The City of Phoenix City Code criminalizes Solicitation of Prostitution, in § 23-52. Typically, this occurs when the defendant offers money or something of value in order for another person to engage in a sex act with them. Almost every individual city in Arizona has their own municipal code outlawing Solicitation of Prostitution, and they all typically involve the same elements, and usually carry similar punishments.
Have you been arrested or suspected of soliciting a prostitute in Phoenix, Tempe, Scottsdale, or another city around Phoenix? Contact the DM Cantor to speak with a Solicitation defense lawyer if you have been charged with Solicitation of Prostitution. Local law enforcement frequently operates solicitation of prostitution stings where they pose as fake prostitutes. They also run large prostitution stings during events like the Super Bowl. We have dealt with many of these types of cases, and won. If you have been busted in a prostitution sting, give us a call for a free legal consultation.
Solicitation of Prostitution Penalties
What is Solicitation of Prostitution? Well, per the City of Phoenix Code, Solicitation of Prostitution is a class one (1) misdemeanor offense. A first Solicitation of Prostitution violation results in a mandatory minimum of fifteen (15) days in jail, with a maximum of six (6) months in jail. In addition, a $2500.00 fine can be imposed along with an 84% surcharge, and up to three (3) years of probation (which can include classes and counseling).
If a person has one (1) allegeable historical prior Solicitation of Prostitution conviction, then the mandatory minimum is thirty (30) days under the City of Phoenix City Code. If a person has two (2) allegeable historical prior Solicitation convictions, then the mandatory minimum is sixty (60) days in jail. If a person has three or more (3) allegeable historical prior Solicitation convictions, then the mandatory minimum is six (6) months in jail.
Each individual city has a municipal code which requires its own amount of jail time, however, usually all classify Solicitation of Prostitution as a class one (1) misdemeanor, which means that the punishment range could be anywhere from probation with zero (0) days in jail, up to six (6) months in jail. In addition, the cities can impose a fine up to $2500.00, plus a surcharge. Some cities even go so far as to publish a defendant’s name and photo in the local newspaper upon conviction.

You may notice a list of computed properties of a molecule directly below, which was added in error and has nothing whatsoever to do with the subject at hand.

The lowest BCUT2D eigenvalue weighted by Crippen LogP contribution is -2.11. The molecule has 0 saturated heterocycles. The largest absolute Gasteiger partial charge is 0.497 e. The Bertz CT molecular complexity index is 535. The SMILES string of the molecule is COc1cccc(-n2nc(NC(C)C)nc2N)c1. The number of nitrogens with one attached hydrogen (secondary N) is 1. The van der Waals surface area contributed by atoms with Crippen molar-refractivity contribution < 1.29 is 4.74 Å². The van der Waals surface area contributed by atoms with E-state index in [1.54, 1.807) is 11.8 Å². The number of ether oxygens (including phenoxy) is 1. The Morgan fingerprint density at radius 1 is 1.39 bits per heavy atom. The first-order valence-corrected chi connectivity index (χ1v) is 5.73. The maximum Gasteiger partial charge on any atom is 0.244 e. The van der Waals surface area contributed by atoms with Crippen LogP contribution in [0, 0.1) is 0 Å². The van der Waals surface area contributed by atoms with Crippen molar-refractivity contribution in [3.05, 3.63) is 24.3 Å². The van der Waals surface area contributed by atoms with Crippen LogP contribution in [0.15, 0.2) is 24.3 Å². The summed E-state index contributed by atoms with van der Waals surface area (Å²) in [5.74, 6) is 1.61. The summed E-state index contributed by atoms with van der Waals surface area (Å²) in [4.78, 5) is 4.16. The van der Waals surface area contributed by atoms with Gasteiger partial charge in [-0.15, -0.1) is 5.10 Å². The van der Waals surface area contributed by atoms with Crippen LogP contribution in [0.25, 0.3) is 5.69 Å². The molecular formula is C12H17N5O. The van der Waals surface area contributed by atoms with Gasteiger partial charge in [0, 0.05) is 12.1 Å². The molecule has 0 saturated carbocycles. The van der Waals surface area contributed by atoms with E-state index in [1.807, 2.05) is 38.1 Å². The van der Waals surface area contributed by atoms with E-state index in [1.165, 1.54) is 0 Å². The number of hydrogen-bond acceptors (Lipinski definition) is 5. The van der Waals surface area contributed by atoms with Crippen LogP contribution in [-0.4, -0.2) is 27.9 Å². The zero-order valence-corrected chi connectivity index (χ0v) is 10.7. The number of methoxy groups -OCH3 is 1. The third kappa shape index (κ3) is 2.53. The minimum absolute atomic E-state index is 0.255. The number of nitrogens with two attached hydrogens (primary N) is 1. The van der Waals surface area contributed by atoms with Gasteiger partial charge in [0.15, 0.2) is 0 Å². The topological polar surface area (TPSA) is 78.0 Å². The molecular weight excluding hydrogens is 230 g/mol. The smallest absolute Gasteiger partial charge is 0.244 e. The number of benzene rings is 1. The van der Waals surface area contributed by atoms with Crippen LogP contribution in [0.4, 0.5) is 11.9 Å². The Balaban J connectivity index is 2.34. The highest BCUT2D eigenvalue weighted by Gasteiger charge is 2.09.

Solicitation of Prostitution Defenses
The typical defense to the charge of Solicitation of Prostitution is what is known as the “Just Kidding” defense: the defendant never intended to actually follow through with a sex act, they were just joking and messing around. For example, picture a few drunk college males driving in a car, and they yell out “hey baby, how much?” to either a prostitute, or an undercover officer. Just because they yell this, and engage in a conversation, does not mean that they were actually serious about intending to solicit sex for money. The statute authorizes that “among the circumstances that may be considered in determining whether such an intent is manifested are: that the person repeatedly beckons to, stops or attempts to stop or engage passersby in conversation or repeatedly, stops or attempts to stop, motor vehicle operators by hailing, waiving of arms or any other bodily gesture; that the person inquires whether a potential patron, procurer or prostitute is a police officer or searches for articles that would identify a police officer; or that the person requests the touching or exposure of genitals or female breast.” Since the prosecution will be presenting evidence as to these factors, we must present our own evidence to contradict the state’s, including whether a specific sex act and amount of money was discussed, and review any audio tapes (because the undercover officers are normally wired for audio) if there are any. In addition, if the defendant did not have any money or condoms in their possession, that is further evidence in support of the lack of intent to follow through with any sex act.